The National Library of Medicine is hosting an exhibition this year showcasing original illustrated manuscripts and early printed books from the library's collection that feature the care and treatment of horses over the past five centuries.
The exhibition, "From Craft to Profession: The Transition from Horse Farrier to Professional Veterinarian," is one of the World Veterinary Year celebrations that recognize the 250th anniversary of the founding of the first veterinary school in Lyon, France.
Michael North, head of Rare Books and Early Manuscripts at the NLM's History of Medicine Division, curated the event.
(Courtesy of the National Library of Medicine)
"One thing I observed was the people who were treating horses before 1761 were using a lot of the same knowledge that was in play for humans. They believed in humoral theory, so they used hot compresses and bloodletting," North said.
One practice that lasted longer among farriers than doctors was the use of astrology to make diagnoses. Farriers would make astrological charts that showed horses were susceptible to certain diseases or that parts of their body were subject to injury, depending on the season or what constellations were in the sky. This would affect the treatment they would select for the horse, North said.
This use of astrology was also common in human medical practice, but had generally ended by the early 16th century, though for horses it continued. North posits that this was because farriers were less literate than medical doctors and did not keep up with the latest conventions and knowledge.
"That's what Claude (Bourgelat) wanted to do—bring the science forward for horses, so they could perform the same kinds of experiments and measurements on horses that they had on humans, and to compare the two systems (physiology) and disease patterns," North said.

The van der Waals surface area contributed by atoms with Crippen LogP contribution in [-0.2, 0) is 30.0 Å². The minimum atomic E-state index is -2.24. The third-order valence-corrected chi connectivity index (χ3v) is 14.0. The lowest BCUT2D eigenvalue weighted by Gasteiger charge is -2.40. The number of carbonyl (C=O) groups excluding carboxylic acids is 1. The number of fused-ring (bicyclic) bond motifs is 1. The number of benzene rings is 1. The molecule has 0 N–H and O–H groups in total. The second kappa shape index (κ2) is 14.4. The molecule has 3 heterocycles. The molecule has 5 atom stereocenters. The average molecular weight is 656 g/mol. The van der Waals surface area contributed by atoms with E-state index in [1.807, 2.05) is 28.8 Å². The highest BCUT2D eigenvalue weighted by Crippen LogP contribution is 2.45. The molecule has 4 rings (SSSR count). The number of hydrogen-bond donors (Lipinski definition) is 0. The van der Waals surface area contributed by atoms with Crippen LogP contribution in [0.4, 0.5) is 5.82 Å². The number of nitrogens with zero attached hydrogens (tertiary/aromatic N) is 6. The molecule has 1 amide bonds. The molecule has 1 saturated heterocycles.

In 1761, French riding master Claude Bourgelat founded the Veterinary School of Lyon, marking the beginning of the scientific study of horses, eventually replacing the traditional art of farriery. Farriers were often blacksmiths and the equivalent of barber surgeons for horses who learned their trade through apprenticeship.
In the century after Bourgelat's school opened, the practice of veterinary medicine became a credentialed profession requiring an academic degree and strict licensing, replacing the old system of farriers and apprenticeships.
The exhibit at the NLM, a division of the National Institutes of Health, showcases its extensive collection of rare veterinary medical texts, many published before 1800.
"Probably 98 percent (of the books) are related to horses because that was such an important feature economically and militarily. The dog hasn't come on the scene nor cats. They were there, but people were not writing about them or studying them much," North said.
Some of the most treasured items include a manuscript on horses published in 1583 in southwestern Germany and a reprint of the second veterinary text printed in the United States, which was published in 1764 in Wilmington, Del.
The public is invited to visit from 8:30 a.m. to 5:00 p.m. Mondays through Fridays and from 8:30 a.m. to noon Saturdays (except Labor Day weekend), through Oct. 7 in the NLM History of Medicine Reading Room, Building 38, on the National Institutes of Health campus in Bethesda, Md.
To view a slide show of the exhibition on Flickr.com, visit www.flickr.com/photos/esteemedhelga/sets/72157627057355897/show.